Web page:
The physical sciences are a massively diverse discipline. Within the context of the
physical sciences, one might explore a wide range of phenomena, utilizing a wide range of
differing methodologies and theoretical perspectives. For instance, the same discipline that
emphasizes the study of organisms, their function, and interaction with the ecosystem in the field
of biology, may also emphasize the study of the earth itself and natural geological processes in
the field of earth science and oceanography. Earth science is a particular discipline of scientific
inquiry which has been invaluable in constructing a coherent narrative of the geological history
of the planet, as well as in understanding the nature and character of certain natural phenomena,
such as weather and temperature effects. Oceanography addresses more specific concerns by
studying the deep oceans and the shallow coastal oceans. Biology, chemistry, geology and
physics together make oceanography a richly interdisciplinary science.
With recent cultural emphasis being placed upon ecological and conservational concerns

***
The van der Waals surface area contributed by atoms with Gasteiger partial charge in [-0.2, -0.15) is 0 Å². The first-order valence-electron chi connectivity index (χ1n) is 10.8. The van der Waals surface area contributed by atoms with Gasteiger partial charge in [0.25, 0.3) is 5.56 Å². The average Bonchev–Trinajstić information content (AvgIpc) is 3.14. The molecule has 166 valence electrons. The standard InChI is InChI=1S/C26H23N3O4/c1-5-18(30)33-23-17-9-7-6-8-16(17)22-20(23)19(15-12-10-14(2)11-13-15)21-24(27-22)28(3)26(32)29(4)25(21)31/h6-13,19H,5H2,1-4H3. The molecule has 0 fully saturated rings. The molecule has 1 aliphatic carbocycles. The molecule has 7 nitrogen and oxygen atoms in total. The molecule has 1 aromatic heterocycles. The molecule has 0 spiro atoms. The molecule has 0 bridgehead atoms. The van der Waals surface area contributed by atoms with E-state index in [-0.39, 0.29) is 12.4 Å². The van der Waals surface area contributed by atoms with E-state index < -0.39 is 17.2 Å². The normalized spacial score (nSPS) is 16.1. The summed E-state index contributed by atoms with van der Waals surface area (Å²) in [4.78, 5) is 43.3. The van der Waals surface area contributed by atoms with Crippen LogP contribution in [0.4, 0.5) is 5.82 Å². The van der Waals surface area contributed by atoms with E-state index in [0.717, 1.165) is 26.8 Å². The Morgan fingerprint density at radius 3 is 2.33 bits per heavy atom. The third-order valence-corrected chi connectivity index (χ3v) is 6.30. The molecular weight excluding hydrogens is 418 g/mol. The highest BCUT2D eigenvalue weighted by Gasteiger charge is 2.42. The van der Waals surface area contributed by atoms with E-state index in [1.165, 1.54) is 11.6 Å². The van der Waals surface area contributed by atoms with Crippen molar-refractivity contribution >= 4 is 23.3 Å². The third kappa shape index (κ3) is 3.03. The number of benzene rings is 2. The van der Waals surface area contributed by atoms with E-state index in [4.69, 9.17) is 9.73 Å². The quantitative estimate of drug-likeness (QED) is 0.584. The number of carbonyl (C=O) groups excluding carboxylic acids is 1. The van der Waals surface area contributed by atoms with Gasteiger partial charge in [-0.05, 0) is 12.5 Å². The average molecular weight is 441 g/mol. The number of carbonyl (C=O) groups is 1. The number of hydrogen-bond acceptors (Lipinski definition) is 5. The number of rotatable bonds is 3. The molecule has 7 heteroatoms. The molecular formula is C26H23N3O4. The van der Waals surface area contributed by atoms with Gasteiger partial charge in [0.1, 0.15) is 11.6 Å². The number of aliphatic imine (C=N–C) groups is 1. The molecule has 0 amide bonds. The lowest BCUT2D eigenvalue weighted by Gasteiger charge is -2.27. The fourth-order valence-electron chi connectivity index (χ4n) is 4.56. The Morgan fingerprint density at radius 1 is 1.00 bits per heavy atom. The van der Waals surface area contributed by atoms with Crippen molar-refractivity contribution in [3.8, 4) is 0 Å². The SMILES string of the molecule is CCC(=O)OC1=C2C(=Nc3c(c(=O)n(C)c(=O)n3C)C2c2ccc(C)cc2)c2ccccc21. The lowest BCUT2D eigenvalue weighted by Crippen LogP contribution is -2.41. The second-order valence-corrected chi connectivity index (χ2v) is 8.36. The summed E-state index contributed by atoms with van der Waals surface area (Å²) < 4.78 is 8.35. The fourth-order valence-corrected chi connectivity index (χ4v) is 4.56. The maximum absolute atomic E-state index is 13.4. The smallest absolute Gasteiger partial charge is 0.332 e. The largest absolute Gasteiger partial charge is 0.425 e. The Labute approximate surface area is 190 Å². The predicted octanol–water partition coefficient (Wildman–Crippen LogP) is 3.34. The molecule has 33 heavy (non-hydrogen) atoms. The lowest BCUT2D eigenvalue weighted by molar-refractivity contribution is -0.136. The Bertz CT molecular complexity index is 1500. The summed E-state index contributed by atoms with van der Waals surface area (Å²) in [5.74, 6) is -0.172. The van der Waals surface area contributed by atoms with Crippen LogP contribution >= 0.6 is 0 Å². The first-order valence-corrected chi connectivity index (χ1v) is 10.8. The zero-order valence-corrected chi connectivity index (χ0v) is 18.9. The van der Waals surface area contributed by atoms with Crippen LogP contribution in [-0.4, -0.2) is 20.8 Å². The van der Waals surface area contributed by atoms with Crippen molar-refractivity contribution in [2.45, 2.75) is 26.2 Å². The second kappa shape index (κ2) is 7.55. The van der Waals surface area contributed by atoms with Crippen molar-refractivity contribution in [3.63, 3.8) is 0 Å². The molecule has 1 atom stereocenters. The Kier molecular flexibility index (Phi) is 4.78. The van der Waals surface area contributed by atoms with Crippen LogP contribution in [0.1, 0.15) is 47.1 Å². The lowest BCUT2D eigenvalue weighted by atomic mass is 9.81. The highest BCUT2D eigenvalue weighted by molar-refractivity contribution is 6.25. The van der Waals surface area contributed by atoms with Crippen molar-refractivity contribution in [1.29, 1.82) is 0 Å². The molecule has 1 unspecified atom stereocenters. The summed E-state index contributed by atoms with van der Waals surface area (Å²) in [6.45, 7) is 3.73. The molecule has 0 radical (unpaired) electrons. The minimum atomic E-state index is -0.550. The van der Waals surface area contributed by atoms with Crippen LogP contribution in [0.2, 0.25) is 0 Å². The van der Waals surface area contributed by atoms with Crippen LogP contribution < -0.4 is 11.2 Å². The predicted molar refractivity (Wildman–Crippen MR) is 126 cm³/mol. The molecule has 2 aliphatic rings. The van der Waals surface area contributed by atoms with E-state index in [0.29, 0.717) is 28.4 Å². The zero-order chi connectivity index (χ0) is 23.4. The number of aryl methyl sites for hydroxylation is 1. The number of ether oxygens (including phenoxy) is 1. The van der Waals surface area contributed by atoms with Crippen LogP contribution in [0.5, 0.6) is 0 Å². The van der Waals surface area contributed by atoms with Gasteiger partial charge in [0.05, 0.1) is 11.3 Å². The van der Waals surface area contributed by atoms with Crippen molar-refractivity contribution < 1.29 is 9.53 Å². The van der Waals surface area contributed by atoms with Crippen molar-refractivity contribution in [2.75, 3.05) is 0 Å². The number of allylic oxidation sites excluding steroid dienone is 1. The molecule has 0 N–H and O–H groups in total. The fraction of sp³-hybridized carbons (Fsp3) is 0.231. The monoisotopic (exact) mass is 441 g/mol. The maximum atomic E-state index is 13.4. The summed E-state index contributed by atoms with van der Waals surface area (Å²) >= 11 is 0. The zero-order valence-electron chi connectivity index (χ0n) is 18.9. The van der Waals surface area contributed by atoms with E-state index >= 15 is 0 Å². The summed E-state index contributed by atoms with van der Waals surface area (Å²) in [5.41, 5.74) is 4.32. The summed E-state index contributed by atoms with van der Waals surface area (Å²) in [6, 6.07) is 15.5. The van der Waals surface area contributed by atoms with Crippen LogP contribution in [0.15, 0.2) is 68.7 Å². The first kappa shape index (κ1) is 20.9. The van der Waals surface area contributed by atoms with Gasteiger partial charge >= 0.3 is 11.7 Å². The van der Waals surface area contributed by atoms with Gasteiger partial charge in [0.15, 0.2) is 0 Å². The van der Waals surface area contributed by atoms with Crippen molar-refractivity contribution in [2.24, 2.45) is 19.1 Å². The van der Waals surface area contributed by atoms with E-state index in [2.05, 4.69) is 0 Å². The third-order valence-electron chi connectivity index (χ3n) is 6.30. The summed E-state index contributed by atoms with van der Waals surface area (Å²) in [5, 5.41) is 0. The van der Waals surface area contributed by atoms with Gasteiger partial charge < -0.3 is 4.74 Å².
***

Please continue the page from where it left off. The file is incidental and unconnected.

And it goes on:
such as global warming and ecological development, oceanography studies are growing in
importance and relevance. As an example of this, one might take a brief look at one particular
topic of inquiry in oceanography, the study of ocean basins, and its relevancy towards present
day environmentalist discussions, concerns and historical importance.
This paper defines the concept of an ocean basin and to establish a foundation for the rest
of the paper. To begin a study into ocean basins and how they are relevant to ecological
concerns, one must first clearly understand what an ocean basin is. The ocean basin, also known
as the abyssal plain is the part of the ocean consisting of the “deepest waters above oldest
oceanic lithosphere,” (Allen, 2004). Imagine that one were on a shore and walking out into the
ocean; as one progressed, one...